Currently, in the United States and abroad, in order to qualify for health insurance coverage for gender affirming surgery or hormone replacement therapy (HRT), mentally healthy transgender individuals must receive a diagnosis indicating a gender-related mental disorder based on either the WHO classification or the “gender dysphoria” diagnostic category in the Diagnostic and Statistical Manual of Mental Disorders (DSM). In the hopes of fostering greater acceptance while still satisfying insurers, after 25 years, the WHO is considering a new diagnostic category: “Conditions related to sexual health.”
According to Dr. Celia B. Fisher, Director of the Center for Ethics Education and Professor of Psychology at Fordham University, the new terminology, while well-intentioned, “runs the risk of perpetuating stereotypes that conflate gender identity and sexual orientation and lead to continued misclassification of transgender personhood as a sexual problem.”
Posted in In the News
Tagged Celia B. Fisher, civil rights, Conversion Therapy, DSM, gender affirming surgery, gender dysphoria, gender identity, Health insurance, LGBT youth, Transgender, World Health Organization
Posted in Contemporary Ethical Issues, Evidence-Based Ethics
Tagged Brian Mustanski, Celia B. Fisher, Fordham University, Justice, LGBT youth, Mental health, mental health research, Research Ethics, sexual health, Substance use
Central America hosts a thriving sex work industry that is a key source and transit region for sex trafficking and undocumented migrants engaged in sex work. Sex workers – particularly those who are migrant – are at high risk for HIV and other sexually transmitted infections as well as physical abuse and in some cases murder. However, the existing network of international, national, and local criminal and human rights policies applicable to sex workers can be confusing and contradictory, not only in the context of access to sexual health preventions and interventions, but also for investigators seeking to conduct that can lead to effective sexual health services.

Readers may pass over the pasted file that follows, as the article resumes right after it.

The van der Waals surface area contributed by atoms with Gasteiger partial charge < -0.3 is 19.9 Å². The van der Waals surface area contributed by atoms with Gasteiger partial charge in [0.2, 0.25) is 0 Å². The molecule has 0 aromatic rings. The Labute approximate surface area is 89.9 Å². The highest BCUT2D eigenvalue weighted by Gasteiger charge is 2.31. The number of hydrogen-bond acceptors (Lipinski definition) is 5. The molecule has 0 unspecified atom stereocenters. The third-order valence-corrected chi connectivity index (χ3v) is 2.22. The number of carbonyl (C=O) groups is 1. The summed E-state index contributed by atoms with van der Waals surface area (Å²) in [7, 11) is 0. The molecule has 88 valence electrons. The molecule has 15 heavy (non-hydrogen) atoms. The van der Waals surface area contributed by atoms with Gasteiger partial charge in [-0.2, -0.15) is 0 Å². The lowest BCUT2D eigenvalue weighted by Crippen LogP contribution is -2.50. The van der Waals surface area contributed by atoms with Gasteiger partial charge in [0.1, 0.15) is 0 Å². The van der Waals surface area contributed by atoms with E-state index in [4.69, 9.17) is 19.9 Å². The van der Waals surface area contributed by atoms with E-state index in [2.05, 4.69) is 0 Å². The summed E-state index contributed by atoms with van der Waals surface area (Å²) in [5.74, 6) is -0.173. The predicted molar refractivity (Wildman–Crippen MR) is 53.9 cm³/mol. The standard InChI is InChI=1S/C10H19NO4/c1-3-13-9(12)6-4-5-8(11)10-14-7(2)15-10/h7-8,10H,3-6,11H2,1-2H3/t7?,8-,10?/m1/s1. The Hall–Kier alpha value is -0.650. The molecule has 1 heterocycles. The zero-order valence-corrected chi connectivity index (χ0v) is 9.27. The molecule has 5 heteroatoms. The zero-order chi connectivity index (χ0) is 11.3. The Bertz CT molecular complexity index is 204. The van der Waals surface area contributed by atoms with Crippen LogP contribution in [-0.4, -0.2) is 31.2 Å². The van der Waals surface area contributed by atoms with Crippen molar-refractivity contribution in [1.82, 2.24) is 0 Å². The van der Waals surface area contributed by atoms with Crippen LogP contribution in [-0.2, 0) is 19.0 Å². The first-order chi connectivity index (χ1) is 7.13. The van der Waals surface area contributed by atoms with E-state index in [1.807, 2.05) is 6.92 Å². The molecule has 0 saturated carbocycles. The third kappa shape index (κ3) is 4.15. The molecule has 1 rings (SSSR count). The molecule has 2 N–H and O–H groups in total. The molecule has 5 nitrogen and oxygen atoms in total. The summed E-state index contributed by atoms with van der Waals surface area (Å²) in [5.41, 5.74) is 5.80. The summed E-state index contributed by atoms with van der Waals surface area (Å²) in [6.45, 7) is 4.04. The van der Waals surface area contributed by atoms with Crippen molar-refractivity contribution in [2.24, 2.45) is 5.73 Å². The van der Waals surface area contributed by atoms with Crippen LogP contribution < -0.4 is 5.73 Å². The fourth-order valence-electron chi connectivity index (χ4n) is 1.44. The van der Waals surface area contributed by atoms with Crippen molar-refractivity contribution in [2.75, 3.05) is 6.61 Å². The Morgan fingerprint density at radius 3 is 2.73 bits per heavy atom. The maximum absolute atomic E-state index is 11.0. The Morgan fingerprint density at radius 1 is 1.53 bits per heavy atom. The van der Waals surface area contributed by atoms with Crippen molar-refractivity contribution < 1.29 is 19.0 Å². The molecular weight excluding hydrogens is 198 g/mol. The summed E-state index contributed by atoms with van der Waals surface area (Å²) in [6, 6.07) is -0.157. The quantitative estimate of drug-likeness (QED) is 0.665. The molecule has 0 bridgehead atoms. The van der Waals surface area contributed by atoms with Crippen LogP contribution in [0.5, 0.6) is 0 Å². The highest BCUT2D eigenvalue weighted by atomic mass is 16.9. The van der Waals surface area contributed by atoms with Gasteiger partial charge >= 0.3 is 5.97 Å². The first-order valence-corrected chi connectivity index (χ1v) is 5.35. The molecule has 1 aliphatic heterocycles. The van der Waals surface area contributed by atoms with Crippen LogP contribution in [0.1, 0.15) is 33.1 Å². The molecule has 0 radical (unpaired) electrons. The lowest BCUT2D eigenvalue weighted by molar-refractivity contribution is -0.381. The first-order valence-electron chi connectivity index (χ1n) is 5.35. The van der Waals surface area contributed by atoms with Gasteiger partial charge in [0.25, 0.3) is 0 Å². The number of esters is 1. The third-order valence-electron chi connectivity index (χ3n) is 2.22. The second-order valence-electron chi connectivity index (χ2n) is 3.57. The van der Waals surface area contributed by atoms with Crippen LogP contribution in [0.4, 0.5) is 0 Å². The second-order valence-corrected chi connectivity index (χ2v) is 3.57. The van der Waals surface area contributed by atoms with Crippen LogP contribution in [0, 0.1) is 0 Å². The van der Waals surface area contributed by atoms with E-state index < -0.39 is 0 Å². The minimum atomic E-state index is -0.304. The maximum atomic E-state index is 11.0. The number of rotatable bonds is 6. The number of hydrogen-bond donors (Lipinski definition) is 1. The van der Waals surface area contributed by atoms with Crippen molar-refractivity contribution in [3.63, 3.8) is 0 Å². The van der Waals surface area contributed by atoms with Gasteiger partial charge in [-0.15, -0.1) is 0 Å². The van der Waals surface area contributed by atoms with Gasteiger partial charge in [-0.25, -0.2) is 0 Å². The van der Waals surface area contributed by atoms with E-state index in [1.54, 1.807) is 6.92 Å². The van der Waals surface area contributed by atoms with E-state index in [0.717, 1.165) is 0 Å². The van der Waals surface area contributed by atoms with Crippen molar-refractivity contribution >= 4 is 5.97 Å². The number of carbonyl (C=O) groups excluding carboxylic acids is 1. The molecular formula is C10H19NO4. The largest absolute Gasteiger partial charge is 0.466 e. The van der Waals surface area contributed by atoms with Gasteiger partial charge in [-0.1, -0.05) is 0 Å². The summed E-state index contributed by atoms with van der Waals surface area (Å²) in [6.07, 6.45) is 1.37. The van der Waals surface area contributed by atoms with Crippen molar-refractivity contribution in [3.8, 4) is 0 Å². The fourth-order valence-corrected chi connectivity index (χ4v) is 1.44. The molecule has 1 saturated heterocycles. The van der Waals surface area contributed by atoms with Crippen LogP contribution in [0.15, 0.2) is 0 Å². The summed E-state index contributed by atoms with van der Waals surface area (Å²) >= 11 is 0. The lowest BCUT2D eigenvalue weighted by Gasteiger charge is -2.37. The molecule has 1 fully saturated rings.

Posted in Uncategorized
Tagged Celia B. Fisher, Central America, Elizabeth Yuko, Fordham University Center for Ethics Education, Fordham University HIV and Drug Abuse Prevention Research Ethics Training Institute, Health disparities, Human rights, international law, key populations, Lianne Urada, migration, NIH, Public Health, Research Ethics, Risks and benefits, Sex Workers, Shira Goldenberg, Vulnerable populations
The following is an interview with the American Public Health Association’s Ethics Section with Fordham University Center for Ethics Education Director Dr. Celia B. Fisher who served as an advisor for a White House panel on conversion therapy.
In April of this year, President Barack Obama announced his support for state efforts to pass Leelah’s laws. Such laws seek to ban conversion therapy, a practice which claims to change individuals with LGBTQ identities to a heterosexual identity and is named for an American transgender girl who committed suicide after undergoing conversion therapy. Celia B. Fisher is the Marie Ward Doty University Chair in Ethics and Director of the Center for Ethics Education at Fordham University and an Ethics Section member. She served as an advisor for a White House report released last fall, Ending Conversion Therapy: Supporting and Affirming LGBTQ Youth.
Posted in Contemporary Ethical Issues
Tagged APA, APHA, Celia B. Fisher, Conversion Therapy, Ethics Section, Fordham University, Leelah Alcorn, Leelah's Law, LGBT Ethics, Mental health, pseudoscience, Public Health, RELAY, SAMHSA, White House Report